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Wrinkles received a fatal combination of sodium pentathol, procurium bromide and potassium chloride, which caused him to fall asleep, paralyzed his lungs and stopped his heart. He is Indiana's 92nd inmate to be put to death, and the first in more than two years.

Wrinkles ate his "special meal" Tuesday: prime rib with a loaded baked potato, pork chops with steak fries and two salads with ranch dressing and rolls from an unidentified  Michigan City restaurant.

In the hours leading up to midnight, Wrinkles met with family, his attorneys and members of the clergy, said Garrison, who estimated the inmate had less than 15 visitors and called it a "well-connected" time with family.

Wrinkles also made a "good number" of phone calls, including calls to the Netherlands to some people he had corresponded with, Garrison said.

At 4 p.m., Wrinkles' visitors left the prison, he showered and then met with members of the clergy, who stayed until 11 p.m., Garrison said. Wrinkles spent the last hour of his life with a pair of correctional officers, he said.

State law prevents DOC officials from identifying visitors or those present for the execution.

This week Deacon Malcolm Lunsford, of Merrillville's SS. Peter and Paul Catholic Church, and the Rev. Thomas McNally, of the Congregation of Holy Cross in South Bend, told The Times they would administer Wrinkles' final sacraments.

And attorney Joe Cleary told The Associated Press that Wrinkles had invited two spiritual advisers to witness his death, but wasn't sure whether any family members would be present.

State law provides for the condemned to have five friends or family members present for the execution, and for the victims to have eight members of the immediate family present.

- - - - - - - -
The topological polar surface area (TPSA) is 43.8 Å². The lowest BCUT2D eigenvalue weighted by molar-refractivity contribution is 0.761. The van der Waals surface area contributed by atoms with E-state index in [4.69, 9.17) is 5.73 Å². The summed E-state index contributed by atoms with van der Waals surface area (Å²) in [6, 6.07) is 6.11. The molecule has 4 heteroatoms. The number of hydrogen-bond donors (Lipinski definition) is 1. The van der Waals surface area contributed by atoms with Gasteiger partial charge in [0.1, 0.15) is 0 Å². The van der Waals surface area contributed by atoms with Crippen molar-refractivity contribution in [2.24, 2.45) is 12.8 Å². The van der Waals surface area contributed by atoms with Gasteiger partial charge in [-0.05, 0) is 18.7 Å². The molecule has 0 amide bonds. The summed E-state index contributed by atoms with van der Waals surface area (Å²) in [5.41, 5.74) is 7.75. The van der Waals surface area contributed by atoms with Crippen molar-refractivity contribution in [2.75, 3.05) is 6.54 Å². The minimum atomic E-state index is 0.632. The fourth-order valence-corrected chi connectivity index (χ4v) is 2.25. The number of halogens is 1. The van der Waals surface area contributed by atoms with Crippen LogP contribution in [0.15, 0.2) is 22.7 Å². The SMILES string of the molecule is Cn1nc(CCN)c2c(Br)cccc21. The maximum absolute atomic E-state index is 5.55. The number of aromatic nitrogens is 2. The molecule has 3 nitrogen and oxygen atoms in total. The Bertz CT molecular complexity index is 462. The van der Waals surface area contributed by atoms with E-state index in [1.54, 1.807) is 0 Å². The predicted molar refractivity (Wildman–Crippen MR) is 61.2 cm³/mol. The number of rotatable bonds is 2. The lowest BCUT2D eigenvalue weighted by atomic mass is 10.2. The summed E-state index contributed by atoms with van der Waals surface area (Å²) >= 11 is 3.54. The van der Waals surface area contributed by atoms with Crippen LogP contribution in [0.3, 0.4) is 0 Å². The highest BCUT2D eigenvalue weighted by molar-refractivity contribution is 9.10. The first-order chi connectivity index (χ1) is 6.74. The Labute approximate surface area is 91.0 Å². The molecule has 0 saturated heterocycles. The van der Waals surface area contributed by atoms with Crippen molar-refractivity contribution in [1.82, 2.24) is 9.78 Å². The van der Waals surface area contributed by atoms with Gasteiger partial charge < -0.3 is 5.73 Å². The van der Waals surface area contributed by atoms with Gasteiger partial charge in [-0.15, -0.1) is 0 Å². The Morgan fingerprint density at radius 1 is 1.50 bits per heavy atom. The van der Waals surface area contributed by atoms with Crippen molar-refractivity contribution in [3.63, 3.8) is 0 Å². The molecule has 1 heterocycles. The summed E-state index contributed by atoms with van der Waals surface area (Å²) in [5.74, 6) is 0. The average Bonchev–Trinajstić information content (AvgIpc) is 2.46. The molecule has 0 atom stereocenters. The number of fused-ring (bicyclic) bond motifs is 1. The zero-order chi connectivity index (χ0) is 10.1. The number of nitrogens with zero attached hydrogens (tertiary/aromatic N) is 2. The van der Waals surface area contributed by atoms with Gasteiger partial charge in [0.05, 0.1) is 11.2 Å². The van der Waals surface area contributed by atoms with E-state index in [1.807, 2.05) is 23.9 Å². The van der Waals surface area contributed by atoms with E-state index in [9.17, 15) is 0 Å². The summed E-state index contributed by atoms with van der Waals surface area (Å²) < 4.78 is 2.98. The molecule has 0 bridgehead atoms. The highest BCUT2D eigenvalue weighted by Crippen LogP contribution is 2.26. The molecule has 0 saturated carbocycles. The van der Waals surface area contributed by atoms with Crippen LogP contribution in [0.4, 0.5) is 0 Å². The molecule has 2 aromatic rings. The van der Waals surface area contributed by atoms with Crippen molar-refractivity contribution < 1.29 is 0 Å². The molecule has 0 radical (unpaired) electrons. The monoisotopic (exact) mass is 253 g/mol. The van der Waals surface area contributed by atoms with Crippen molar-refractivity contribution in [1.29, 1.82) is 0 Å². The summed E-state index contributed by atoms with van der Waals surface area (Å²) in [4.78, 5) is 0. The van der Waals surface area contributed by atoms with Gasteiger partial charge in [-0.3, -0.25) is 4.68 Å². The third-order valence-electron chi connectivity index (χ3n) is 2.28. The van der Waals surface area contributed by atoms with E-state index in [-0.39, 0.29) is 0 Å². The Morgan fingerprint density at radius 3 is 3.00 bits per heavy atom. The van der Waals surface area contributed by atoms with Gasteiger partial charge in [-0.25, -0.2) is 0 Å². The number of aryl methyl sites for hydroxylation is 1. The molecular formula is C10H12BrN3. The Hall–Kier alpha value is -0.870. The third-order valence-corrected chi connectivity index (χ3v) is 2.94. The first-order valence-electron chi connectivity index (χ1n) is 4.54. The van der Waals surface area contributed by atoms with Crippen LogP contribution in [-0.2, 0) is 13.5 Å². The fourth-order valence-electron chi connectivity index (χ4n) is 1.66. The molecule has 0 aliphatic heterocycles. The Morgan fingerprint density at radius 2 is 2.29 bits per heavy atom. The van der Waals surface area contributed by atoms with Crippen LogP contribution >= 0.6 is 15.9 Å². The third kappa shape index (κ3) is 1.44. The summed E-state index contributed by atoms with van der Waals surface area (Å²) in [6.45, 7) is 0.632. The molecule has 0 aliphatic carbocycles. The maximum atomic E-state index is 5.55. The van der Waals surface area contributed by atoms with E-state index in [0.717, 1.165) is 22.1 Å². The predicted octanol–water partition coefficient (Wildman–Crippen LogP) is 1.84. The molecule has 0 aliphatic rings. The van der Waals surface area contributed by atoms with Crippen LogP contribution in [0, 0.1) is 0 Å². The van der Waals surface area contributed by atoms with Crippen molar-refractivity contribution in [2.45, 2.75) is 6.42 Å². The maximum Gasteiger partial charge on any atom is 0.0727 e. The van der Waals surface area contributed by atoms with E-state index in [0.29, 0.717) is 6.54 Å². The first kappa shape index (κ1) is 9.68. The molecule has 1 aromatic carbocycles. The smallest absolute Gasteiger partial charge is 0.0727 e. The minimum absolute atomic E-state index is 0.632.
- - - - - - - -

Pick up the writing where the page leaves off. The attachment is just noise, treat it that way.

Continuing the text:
Indiana Department of Correction spokeswoman Pamela James said the exact number of witnesses present, and their identities, are withheld per state law.

Mary Winnecke, the 65-year-old mother of Natalie Fulkerson, told The Associated Press she planned to attend a prayer vigil at her church in Evansville, and would not be at the prison. Mae McIntire, the 79-year-old adoptive mother of Debra Wrinkles, had planned to attend the execution but had heart surgery in April and now plans to stay home.

While Winnecke has been able to find some measure of forgiveness, and led a letter-writing campaign to Gov. Mitch Daniels pleading for clemency for her daughter's killer, McIntire has not.

"It's just sad that my daughter had met somebody like him when she was such a good person," she said. "I don't like to see nobody die, but when they do something like he did, I don't see why he should live."

Wrinkles' death is Indiana's first since June 2007, when the state executed Michael Lambert after a 1991 conviction for fatally shooting Muncie police Officer Gregg Winters in the back of the head.

Indiana has 16 prisoners on death row, and all but one are housed at the Indiana State Prison in Michigan City.

Debra Denise Brown, who was convicted in 1986 of killing a 7-year-old in Gary, remains housed in Ohio and sentenced to death in Indiana, which lacks facilities for female death row inmates.

-- Associated Press writer Charles Wilson contributed to this report.